THIS STORY HAS BEEN FORMATTED FOR EASY PRINTING

Hepburn brings grit to BC

Dover native matures into key contributor

Dover native Steve Hepburn, described by his coach at Boston College as the ''hardest worker on the team,'' last season was part of a defensive unit that allowed 0.75 goals and just over 10 shots per game, helping the Eagles post a 15-5-1 record. Dover native Steve Hepburn, described by his coach at Boston College as the ''hardest worker on the team,'' last season was part of a defensive unit that allowed 0.75 goals and just over 10 shots per game, helping the Eagles post a 15-5-1 record. (Boston College/File)
Email|Print|Single Page| Text size + By Brendan Hall
Globe Correspondent / August 7, 2008

Steve Hepburn wasn't the typical Atlantic Coast Conference soccer recruit. Four years ago, the Dover native was hardly considered Division 1 material.

A number of his Boston College teammates had chosen the Eagles over other top programs from the ACC, Big East, and Atlantic 10. The short list for the 2005 Roxbury Latin grad consisted of schools such as Emory College, New York University, and Skidmore College.

Leave it up to BC's longtime head coach and a family friend, Ed Kelly, to extend an offer. The two met while Hepburn was playing with Kelly's son, Luke, as a 10-year-old on the Holliston-based New England Eagles club. While there was no scholarship money for Hepburn, Kelly told him there'd be a spot for him if he chose to enroll at the Heights.

"I wasn't expected to come in and do something huge," Hepburn said. "But if I worked hard and developed, I'd earn some time. He kind of pushed me. It's worked out well for us."

Apparently. Be it his low profile or subtle style, Hepburn went a bit under the radar on the recruiting scene. But headed into his senior year at BC, with the first practice for the fall on Monday, Hepburn has earned his keep.

Considered by Kelly as the "hardest worker on the team," Hepburn routinely finishes in the top two when it's time for preseason fitness drills. He has also proved to be one of the team's most versatile weapons, having played every position aside from goalkeeper.

After making 13 starts at midfield in 2006, his sophomore campaign, he made his biggest impact on the defensive end last season. He started every game at fullback and was part of a defensive unit that allowed 0.75 goals per game, second-best in the ACC, and just over 10 shots per game.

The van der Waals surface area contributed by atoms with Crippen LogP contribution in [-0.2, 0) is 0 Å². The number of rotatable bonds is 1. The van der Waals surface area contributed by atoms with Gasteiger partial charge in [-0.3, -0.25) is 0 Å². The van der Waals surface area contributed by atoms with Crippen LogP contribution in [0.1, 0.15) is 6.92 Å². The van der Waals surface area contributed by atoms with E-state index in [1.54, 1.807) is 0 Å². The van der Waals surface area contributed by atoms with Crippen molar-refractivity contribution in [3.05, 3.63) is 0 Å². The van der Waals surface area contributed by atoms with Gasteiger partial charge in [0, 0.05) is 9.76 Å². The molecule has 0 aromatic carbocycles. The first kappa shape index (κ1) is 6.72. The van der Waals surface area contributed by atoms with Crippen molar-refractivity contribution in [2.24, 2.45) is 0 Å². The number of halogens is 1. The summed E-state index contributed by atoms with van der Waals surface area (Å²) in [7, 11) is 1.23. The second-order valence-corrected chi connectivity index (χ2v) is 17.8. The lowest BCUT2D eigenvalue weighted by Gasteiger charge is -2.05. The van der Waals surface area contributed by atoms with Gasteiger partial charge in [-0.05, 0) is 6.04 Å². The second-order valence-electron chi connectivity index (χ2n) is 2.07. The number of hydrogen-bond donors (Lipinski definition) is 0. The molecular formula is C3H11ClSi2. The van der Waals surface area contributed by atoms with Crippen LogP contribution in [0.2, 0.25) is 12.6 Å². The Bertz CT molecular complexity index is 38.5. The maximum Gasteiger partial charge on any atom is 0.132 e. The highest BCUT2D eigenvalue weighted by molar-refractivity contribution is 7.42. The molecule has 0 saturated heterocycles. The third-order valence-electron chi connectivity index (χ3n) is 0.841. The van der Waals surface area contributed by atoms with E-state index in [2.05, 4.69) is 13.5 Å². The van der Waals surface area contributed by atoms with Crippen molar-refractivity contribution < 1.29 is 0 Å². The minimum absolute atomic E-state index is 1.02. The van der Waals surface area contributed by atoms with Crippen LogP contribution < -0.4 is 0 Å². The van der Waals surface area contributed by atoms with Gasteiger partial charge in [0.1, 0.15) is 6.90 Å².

The result was a significant leap in the win column. BC put together a 15-5-1 record and won the conference tournament, after winning eight games in 2006. The Eagles also qualified for the NCAA tournament for the first time since 2004, although they lost to the University of Massachusetts at Amherst in the first round.

It's easy to overlook Hepburn, though, and not just because he plays a thankless position. The 6-foot, 155-pound defender has stuck to a straightforward approach, skipping the ball up to midfielders and letting them distribute.

"I don't like to lose," he said. "I know I don't have quite the talent of players who can be flashy, but I can make up for it by working hard. I'm a hustle player."

Hepburn also has some "big knees," as Kelly playfully pointed out.

"He looks like he hasn't grown into his body yet," Kelly said. "But nobody gets past him. It's a funny thing."

In each of the last two seasons, Hepburn was voted the team's Most Improved Player. But he considers his academic achievements just as important.

Most notably, the management major was the college's Junior Male Scholar-Athlete of the Year, and is a two-time ACC All-Academic. He estimated his grade-point average as a shade under 3.5.

And for the first time, Hepburn spent the spring on another continent, studying in Sydney. He didn't set foot in a gym, instead taking to a classic workout regimen - long runs on the beach mixed with push-ups, crunches, dips, and chin-ups.

So it wasn't a complete vacation. After all, he has some work to finish, after some unexpected success.

  • Email
  • Email
  • Print
  • Print
  • Single page
  • Single page
  • Reprints
  • Reprints
  • Share
  • Share
  • Comment
  • Comment
 
  • Share on DiggShare on Digg
  • Tag with Del.icio.us Save this article
  • powered by Del.icio.us
Your Name Your e-mail address (for return address purposes) E-mail address of recipients (separate multiple addresses with commas) Name and both e-mail fields are required.
Message (optional)
Disclaimer: Boston.com does not share this information or keep it permanently, as it is for the sole purpose of sending this one time e-mail.